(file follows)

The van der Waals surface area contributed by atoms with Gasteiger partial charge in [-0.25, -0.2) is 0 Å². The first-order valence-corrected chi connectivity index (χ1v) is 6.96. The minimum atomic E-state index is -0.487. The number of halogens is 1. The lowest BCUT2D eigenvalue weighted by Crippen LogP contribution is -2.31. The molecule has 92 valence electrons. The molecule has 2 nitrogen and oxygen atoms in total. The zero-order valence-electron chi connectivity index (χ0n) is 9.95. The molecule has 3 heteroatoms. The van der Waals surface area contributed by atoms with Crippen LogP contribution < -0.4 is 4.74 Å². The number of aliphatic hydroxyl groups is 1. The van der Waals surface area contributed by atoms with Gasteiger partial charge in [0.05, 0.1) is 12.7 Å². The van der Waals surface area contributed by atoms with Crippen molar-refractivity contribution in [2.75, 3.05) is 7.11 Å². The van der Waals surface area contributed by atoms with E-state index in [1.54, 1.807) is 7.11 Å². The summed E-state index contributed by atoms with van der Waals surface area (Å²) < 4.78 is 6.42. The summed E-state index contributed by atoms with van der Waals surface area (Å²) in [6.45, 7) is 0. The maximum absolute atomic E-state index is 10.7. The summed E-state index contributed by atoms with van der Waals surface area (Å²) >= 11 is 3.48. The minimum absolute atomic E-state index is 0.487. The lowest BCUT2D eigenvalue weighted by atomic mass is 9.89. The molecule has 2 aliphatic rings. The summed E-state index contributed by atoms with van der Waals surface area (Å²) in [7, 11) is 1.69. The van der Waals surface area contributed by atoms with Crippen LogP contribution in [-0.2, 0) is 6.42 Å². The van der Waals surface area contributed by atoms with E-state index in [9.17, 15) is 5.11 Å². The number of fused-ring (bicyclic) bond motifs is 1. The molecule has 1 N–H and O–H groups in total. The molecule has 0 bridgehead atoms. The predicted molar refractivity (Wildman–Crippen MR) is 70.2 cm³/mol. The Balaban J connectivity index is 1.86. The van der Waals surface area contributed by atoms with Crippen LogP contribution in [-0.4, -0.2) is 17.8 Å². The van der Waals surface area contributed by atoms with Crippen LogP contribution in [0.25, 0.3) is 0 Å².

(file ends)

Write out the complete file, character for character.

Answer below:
The van der Waals surface area contributed by atoms with Gasteiger partial charge in [-0.25, -0.2) is 0 Å². The first-order valence-corrected chi connectivity index (χ1v) is 6.96. The minimum atomic E-state index is -0.487. The number of halogens is 1. The lowest BCUT2D eigenvalue weighted by Crippen LogP contribution is -2.31. The molecule has 92 valence electrons. The molecule has 2 nitrogen and oxygen atoms in total. The zero-order valence-electron chi connectivity index (χ0n) is 9.95. The molecule has 3 heteroatoms. The van der Waals surface area contributed by atoms with Crippen LogP contribution < -0.4 is 4.74 Å². The number of aliphatic hydroxyl groups is 1. The van der Waals surface area contributed by atoms with Gasteiger partial charge in [0.05, 0.1) is 12.7 Å². The van der Waals surface area contributed by atoms with Crippen molar-refractivity contribution in [2.75, 3.05) is 7.11 Å². The van der Waals surface area contributed by atoms with E-state index in [1.54, 1.807) is 7.11 Å². The summed E-state index contributed by atoms with van der Waals surface area (Å²) < 4.78 is 6.42. The summed E-state index contributed by atoms with van der Waals surface area (Å²) in [6.45, 7) is 0. The maximum absolute atomic E-state index is 10.7. The summed E-state index contributed by atoms with van der Waals surface area (Å²) >= 11 is 3.48. The minimum absolute atomic E-state index is 0.487. The lowest BCUT2D eigenvalue weighted by atomic mass is 9.89. The molecule has 2 aliphatic rings. The summed E-state index contributed by atoms with van der Waals surface area (Å²) in [7, 11) is 1.69. The van der Waals surface area contributed by atoms with Crippen LogP contribution in [-0.2, 0) is 6.42 Å². The van der Waals surface area contributed by atoms with E-state index in [9.17, 15) is 5.11 Å². The number of fused-ring (bicyclic) bond motifs is 1. The molecule has 1 N–H and O–H groups in total. The molecule has 0 bridgehead atoms. The predicted molar refractivity (Wildman–Crippen MR) is 70.2 cm³/mol. The Balaban J connectivity index is 1.86. The van der Waals surface area contributed by atoms with Crippen LogP contribution in [-0.4, -0.2) is 17.8 Å². The van der Waals surface area contributed by atoms with Crippen LogP contribution in [0.25, 0.3) is 0 Å².